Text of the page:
Matilda the Musical review at Curve, Leicester – ‘still sublime’
A West End fixture at the Cambridge Theatre, Matilda now embarks on its first UK national tour. It remains every bit as pungent, pointed and outrageously enjoyable as it was when it first premiered at Stratford-upon-Avon under the auspices of the Royal Shakespeare Company as a Christmas show in 2010.
Based on Roald Dahl’s book about dealing with childhood terrors, from the perspectives of both the adult in the child and the child in the adult, it’s a grown-up show but is also full of childhood wonder.
Matthew Warchus’ peerless production, located in a wonderfully witty framework of coloured alphabet blocks by designer Rob Howell, is spectacularly staged. It feels both intimate and larger-than-life as we see the world through the unique prism of the older-than-her-years Matilda, a voracious reader and loner who is neglected by her parents.
She is played by one of an alternating set of four young actors; at the performance reviewed, Nicola Turner was astonishing in both her vulnerability and strength.
Carly Thoms is also quietly heartbreaking as Miss Honey, the teacher who mentors Matilda and has suffered her own emotional damage.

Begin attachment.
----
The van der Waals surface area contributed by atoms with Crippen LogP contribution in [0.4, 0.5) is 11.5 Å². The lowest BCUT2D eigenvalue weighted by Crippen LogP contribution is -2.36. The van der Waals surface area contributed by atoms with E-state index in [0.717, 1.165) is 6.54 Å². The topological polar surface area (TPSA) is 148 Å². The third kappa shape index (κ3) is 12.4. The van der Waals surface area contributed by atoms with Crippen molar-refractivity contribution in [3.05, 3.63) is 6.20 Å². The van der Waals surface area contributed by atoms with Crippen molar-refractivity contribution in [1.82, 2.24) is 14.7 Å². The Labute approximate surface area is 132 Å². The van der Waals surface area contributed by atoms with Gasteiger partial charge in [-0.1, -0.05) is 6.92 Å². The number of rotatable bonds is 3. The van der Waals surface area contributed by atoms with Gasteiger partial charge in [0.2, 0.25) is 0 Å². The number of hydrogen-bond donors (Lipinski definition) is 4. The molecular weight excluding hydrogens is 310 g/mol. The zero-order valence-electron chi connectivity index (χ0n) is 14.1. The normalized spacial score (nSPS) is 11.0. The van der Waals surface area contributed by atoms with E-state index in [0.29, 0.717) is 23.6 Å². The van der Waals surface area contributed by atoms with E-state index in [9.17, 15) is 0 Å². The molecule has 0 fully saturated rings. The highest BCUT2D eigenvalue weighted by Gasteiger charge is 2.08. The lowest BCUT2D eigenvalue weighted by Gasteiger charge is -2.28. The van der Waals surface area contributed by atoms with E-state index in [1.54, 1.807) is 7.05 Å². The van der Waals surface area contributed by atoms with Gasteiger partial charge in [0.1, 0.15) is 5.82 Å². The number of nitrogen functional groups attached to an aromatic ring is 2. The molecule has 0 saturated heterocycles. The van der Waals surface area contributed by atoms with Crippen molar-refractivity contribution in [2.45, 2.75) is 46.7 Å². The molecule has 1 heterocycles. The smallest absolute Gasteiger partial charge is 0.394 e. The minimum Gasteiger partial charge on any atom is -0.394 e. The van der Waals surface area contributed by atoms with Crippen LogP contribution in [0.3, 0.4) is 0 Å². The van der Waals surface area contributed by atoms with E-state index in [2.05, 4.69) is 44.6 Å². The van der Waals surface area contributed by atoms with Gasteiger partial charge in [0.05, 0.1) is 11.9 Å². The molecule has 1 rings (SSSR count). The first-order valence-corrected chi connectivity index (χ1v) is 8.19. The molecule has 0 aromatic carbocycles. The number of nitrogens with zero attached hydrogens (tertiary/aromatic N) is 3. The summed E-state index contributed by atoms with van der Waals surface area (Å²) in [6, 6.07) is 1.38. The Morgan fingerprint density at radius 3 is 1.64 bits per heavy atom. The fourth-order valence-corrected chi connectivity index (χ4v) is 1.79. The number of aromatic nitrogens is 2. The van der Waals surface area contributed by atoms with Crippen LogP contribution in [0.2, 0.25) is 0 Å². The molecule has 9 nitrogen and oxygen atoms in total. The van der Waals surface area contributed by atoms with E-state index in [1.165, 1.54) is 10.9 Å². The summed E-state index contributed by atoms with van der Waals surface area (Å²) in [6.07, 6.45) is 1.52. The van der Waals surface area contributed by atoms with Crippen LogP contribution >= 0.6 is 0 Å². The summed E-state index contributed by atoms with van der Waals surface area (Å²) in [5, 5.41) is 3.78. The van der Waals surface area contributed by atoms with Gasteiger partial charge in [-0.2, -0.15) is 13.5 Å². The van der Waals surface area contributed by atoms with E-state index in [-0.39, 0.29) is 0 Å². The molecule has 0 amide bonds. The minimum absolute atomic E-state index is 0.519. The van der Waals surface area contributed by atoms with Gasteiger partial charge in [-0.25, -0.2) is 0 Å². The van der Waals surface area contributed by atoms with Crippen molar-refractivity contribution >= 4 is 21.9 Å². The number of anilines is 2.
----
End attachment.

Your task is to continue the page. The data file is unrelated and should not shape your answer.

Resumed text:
The other adult characters are more cartoonish in comparison. Craige Els – reprising the role of headmistress Miss Trunchbull – the part he previously played in the West End – brings ferocity and a knowing humour to the character. He has an Amazonian physical presence that’s imposing, but he also has a comic lightness of touch.
As Matilda’s parents, Rebecca Thornhill and Sebastien Torkia are playing comic caricatures, but they’re blissful in their awfulness. The same is true of Matthew Caputo, as Matilda’s slobbish older brother.
The expertly drilled cast of youngsters playing Matilda’s school friends are playful and bring an infectious sense of fun and jeopardy to a show that is full of both qualities.
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